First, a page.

Bank Of America FrontI've been a pretty vocal supporter of dollar-cost averaging, as I truly believe that it's an excellent way to build a portfolio over the long run and protect yourself from bumps in the road. One comment I've received several times from worried readers is, "What about when stocks crash? Is dollar-cost averaging still a good strategy?"

Here's an example of a stock that crashed pretty hard several years ago, Bank of America (NYSE:BAC), which I feel illustrates the power of this strategy.

What is dollar-cost averaging?
Dollar-cost averaging is an investment strategy that involves accumulating a position in a stock over a long period of time. Specifically, it involves investing equal dollar amounts at set intervals in order to produce a favorable average price, no matter what the stock does.

As a basic example, let's say you want to invest $2,000 in a stock. It's trading for $40 now, so you decide to invest half of your money, and purchase 25 shares. In one year, the stock's price goes up to $50, so you invest the other $1,000, and buy 20 more shares.

Between the two times you bought shares, the stock's average price was $45. However, since you bought more shares while they were cheaper, your average cost per share is $44.44. Thanks to the laws of mathematics, dollar-cost averaging guarantees you a better-than-average price.

That sounds great when stocks go up and up forever; but what about when the market isn't great? Or worse yet, what about when one of your stocks drops like a rock?

Bank of America: Pre-crisis investment
Let's go back in time 10 years ago to September 2005. If you had been bullish on bank stocks, like many people were at the time, you would have been making one of the worst investment calls possible, as you can see from the chart below.

BAC Chart

If you had bought $10,000 worth of Bank of America stock in September 2005, you would have paid approximately $43 per share for 232 shares. Even if you had reinvested all of the dividends you would have received along the way, you would still be down 54.6% today, leaving you with just $4,540.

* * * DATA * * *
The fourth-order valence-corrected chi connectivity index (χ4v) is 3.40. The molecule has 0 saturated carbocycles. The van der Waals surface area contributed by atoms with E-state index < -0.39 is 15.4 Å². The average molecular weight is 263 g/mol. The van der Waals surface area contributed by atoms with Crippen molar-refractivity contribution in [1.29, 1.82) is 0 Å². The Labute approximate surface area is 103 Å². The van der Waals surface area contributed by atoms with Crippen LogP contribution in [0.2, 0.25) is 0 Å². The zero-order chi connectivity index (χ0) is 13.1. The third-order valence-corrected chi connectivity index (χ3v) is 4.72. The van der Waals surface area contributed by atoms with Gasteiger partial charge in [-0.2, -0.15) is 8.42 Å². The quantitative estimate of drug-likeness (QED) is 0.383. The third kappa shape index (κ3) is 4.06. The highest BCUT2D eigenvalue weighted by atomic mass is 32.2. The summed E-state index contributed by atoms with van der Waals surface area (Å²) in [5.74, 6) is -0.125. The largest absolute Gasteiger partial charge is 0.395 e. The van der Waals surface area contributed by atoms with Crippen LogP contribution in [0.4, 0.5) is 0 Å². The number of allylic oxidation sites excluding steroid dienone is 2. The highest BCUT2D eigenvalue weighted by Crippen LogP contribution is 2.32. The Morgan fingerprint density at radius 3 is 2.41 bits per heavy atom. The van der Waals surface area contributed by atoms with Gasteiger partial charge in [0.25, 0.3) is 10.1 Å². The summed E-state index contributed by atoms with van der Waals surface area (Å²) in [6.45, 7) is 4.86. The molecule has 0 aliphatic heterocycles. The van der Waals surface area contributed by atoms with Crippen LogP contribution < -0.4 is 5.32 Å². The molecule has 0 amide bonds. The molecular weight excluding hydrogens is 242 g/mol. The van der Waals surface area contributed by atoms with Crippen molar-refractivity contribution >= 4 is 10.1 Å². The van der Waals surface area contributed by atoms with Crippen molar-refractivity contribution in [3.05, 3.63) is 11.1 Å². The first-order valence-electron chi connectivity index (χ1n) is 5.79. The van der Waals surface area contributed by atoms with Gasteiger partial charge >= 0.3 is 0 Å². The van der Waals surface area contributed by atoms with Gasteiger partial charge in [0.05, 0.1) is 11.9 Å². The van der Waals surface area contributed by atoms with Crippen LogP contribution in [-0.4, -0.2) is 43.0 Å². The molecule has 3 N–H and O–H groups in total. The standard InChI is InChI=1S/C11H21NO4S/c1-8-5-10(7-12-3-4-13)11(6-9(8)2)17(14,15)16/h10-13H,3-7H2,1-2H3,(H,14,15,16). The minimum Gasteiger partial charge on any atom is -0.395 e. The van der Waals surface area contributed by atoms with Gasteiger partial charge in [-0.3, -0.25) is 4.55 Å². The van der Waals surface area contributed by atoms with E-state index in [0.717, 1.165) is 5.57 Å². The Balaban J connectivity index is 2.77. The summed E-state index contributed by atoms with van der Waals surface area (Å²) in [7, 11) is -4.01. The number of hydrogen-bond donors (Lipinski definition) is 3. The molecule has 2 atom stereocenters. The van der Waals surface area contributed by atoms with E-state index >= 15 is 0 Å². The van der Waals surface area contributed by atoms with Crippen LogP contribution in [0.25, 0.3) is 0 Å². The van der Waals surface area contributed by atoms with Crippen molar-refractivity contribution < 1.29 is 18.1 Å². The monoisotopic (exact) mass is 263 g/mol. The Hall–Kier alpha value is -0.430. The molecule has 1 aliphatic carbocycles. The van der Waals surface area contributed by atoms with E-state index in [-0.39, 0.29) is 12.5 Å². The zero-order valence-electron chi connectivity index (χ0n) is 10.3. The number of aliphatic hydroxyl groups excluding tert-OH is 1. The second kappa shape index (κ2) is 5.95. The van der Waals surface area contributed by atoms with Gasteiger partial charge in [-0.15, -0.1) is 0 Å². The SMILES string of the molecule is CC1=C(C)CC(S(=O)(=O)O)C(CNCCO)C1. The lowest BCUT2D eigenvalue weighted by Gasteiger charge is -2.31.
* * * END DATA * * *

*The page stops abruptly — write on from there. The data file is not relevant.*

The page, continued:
The power of dollar-cost averaging
Instead of investing all $10,000 at once, let's see what would have happened if you had bought $1,000 worth of Bank of America every year for 10 years in order to average into your position. Just as in the last example, we'll assume you reinvest all of your dividends. For simplicity, we'll assume that you make all of your purchases on the first trading day of each year.

Year

BAC share price

Shares bought ($1,000)

Dividends paid (TTM)

Shares from dividends

Total shares owned

2006

$46.29

21

   

21

2007

$53.40

19

$2.16

0.8

40.8

2008

$41.53

24

$2.40

2.4

67.2

2009

$13.92

72

$2.24

10.8

150

2010

$15.24

66

$0.04

0.4

216.4

2011

$13.85

72

$0.04

0.6

289

2012

$5.75

174

$0.04

2.0

465

2013

$12.05

83

$0.04

1.5

549.6

2014

$15.69

64

$0.04

1.4

615

2015

$17.99

56

$0.12

4.1

675.1

Ending value (9/2/2015)

$15.73

 

 

 

$10,619.36

Wait a second. Wouldn't it have been better to have purchased all of your shares in 2012? Well, sure, but trying to time the market is always a bad idea. There's no way you could have known that 2012 was going to be the bottom, nor did you know that 2007 would have been the high point.

Dollar-cost averaging takes away the need to worry about what the market will do next. Could Bank of America fall to $10 per share next year? Absolutely -- and it would just give us another opportunity to get our average down.

Our averaging strategy would have produced a 6.2% total return, which is a pretty poor return during 10 years. However, when compared with the stock's negative 54.6% total return during the past 10 years, it's a no-brainer. In other words, by averaging into Bank of America, you would have beaten the stock's performance by nearly 61%.

It's still important to diversify
This is just one example that illustrates the power of both dollar-cost averaging and dividend reinvestment. However, bear in mind that some investors weren't so lucky. During the financial crisis, it didn't matter how good of a strategy you used if you invested in Lehman Brothers.

For this reason, it's important to combine your dollar-cost averaging strategy with a properly diversified portfolio strategy. Dollar-cost averaging can help you recover from a correction or crash -- not a collapse.

Still, if you're concerned about whether or not now is the right time to buy Bank of America or any other stock you have your eye one, dollar-cost averaging makes the answer a resounding "yes."

Matthew Frankel owns shares of Bank of America. The Motley Fool recommends Bank of America. Try any of our Foolish newsletter services free for 30 days. We Fools may not all hold the same opinions, but we all believe that considering a diverse range of insights makes us better investors. The Motley Fool has a disclosure policy.